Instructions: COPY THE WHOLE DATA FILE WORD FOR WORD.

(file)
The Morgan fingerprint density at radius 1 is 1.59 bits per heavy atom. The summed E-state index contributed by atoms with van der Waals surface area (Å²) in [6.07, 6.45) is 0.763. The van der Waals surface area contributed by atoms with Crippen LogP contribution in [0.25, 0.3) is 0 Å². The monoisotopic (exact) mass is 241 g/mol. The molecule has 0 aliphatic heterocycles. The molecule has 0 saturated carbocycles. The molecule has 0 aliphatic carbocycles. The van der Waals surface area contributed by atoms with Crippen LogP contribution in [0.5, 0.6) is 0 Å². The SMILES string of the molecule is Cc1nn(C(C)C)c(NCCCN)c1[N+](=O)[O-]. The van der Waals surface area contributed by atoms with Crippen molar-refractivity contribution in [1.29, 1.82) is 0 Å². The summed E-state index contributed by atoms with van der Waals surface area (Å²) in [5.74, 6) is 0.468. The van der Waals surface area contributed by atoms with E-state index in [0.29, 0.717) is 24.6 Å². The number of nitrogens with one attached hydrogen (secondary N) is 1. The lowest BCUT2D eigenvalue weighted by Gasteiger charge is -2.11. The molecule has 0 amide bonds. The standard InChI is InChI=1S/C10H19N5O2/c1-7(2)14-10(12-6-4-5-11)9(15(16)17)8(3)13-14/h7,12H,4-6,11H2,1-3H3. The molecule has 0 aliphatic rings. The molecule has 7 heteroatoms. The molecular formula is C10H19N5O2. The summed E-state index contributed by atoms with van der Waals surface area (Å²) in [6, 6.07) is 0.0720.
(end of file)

The Morgan fingerprint density at radius 1 is 1.59 bits per heavy atom. The summed E-state index contributed by atoms with van der Waals surface area (Å²) in [6.07, 6.45) is 0.763. The van der Waals surface area contributed by atoms with Crippen LogP contribution in [0.25, 0.3) is 0 Å². The monoisotopic (exact) mass is 241 g/mol. The molecule has 0 aliphatic heterocycles. The molecule has 0 saturated carbocycles. The molecule has 0 aliphatic carbocycles. The van der Waals surface area contributed by atoms with Crippen LogP contribution in [0.5, 0.6) is 0 Å². The SMILES string of the molecule is Cc1nn(C(C)C)c(NCCCN)c1[N+](=O)[O-]. The van der Waals surface area contributed by atoms with Crippen molar-refractivity contribution in [1.29, 1.82) is 0 Å². The summed E-state index contributed by atoms with van der Waals surface area (Å²) in [5.74, 6) is 0.468. The van der Waals surface area contributed by atoms with E-state index in [0.29, 0.717) is 24.6 Å². The number of nitrogens with one attached hydrogen (secondary N) is 1. The lowest BCUT2D eigenvalue weighted by Gasteiger charge is -2.11. The molecule has 0 amide bonds. The standard InChI is InChI=1S/C10H19N5O2/c1-7(2)14-10(12-6-4-5-11)9(15(16)17)8(3)13-14/h7,12H,4-6,11H2,1-3H3. The molecule has 0 aliphatic rings. The molecule has 7 heteroatoms. The molecular formula is C10H19N5O2. The summed E-state index contributed by atoms with van der Waals surface area (Å²) in [6, 6.07) is 0.0720.